David Worlock | Developing digital strategies for the information marketplace | Supporting the migration of information providers and content players into the networked services world of the future.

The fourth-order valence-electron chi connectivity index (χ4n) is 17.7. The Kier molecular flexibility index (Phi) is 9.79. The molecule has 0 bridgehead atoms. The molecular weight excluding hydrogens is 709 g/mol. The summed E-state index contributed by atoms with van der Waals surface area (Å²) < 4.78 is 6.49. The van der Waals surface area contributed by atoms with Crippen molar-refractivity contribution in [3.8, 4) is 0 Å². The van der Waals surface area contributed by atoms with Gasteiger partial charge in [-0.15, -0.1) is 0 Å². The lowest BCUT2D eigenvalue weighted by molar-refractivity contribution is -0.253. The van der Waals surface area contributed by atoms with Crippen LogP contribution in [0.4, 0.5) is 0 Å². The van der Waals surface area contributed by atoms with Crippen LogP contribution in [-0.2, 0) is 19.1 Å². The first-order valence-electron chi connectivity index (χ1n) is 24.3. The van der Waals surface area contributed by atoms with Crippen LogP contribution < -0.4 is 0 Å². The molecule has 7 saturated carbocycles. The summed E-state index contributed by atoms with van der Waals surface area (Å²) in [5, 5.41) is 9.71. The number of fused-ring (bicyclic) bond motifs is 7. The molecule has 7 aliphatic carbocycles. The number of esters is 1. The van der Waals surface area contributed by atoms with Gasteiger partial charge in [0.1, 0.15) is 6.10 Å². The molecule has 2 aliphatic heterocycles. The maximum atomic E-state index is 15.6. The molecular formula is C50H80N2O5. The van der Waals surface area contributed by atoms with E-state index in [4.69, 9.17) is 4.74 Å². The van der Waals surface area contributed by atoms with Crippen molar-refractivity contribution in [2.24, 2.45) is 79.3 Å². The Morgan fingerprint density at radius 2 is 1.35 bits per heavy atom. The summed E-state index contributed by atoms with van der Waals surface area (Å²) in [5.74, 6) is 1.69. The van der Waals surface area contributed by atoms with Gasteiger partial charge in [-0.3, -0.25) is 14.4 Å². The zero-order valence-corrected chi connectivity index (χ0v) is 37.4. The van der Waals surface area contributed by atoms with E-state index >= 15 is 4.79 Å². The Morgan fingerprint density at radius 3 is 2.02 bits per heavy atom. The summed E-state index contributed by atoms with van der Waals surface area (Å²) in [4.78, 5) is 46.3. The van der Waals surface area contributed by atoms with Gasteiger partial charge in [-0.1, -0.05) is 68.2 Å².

A sudden thought. Doing an interview with some consultants yesterday (we are fast approaching the season when some major STM assets will come back into the marketplace) I was asked where I had estimated Open Access would be now when I had advised the House of Commons Science and Technology Committee back in 2007 on the likely penetration of this form of article publishing. Around 25%, I answered. Well, responded the gleeful young PhD student on the end of the telephone, our researches show it to be between 5-7%. Now, I am not afraid of being wrong (like most forecasters, I have plenty of experience of it!). But it is good to know why and I suspect that I have been writing about those reasons for the last two years. Open Access, defined around the historic debate twixt Green and Gold, when Quixote Harnad tilted at publishers waving their arms like windmills, is most definitely over. Open is not, if by that we begin to define what we mean by Open Data, or indeed Open Science. But Open Access is now open access. In part this reflects the changing role of the Article. Once the place of publisher solace as the importance of low impact journals declined, it is now the vital source of the things that make science tick – metadata, data, abstracting, cross-referencing, citation, and the rest. It is now in danger of becoming the rapid act at the beginning of the process which initiates the absorption of new findings into the body of science. Indeed some scientists (Signalling Gateway provided examples years ago) prefer simply to have their findings cited – or release their data for scrutiny by their colleagues. Dr Donald Cooper of the University of Colorado, Boulder, used F1000Research to publish a summary of data collected in a study that investigated the effect of ion channels on reward behavior in mice .In response to public referee comments he emphasized that he published his data set in F1000Research 'to quickly share some of our ongoing behavioral data sets in order to encourage collaboration with others in the field'. (http://f1000.com/resources/Open-Science-Announcement.pdf) I have already indicated how important I think post-publication peer review will be in all of this. So let me now propose a four-stage Open Science 'publication process' for your consideration ..."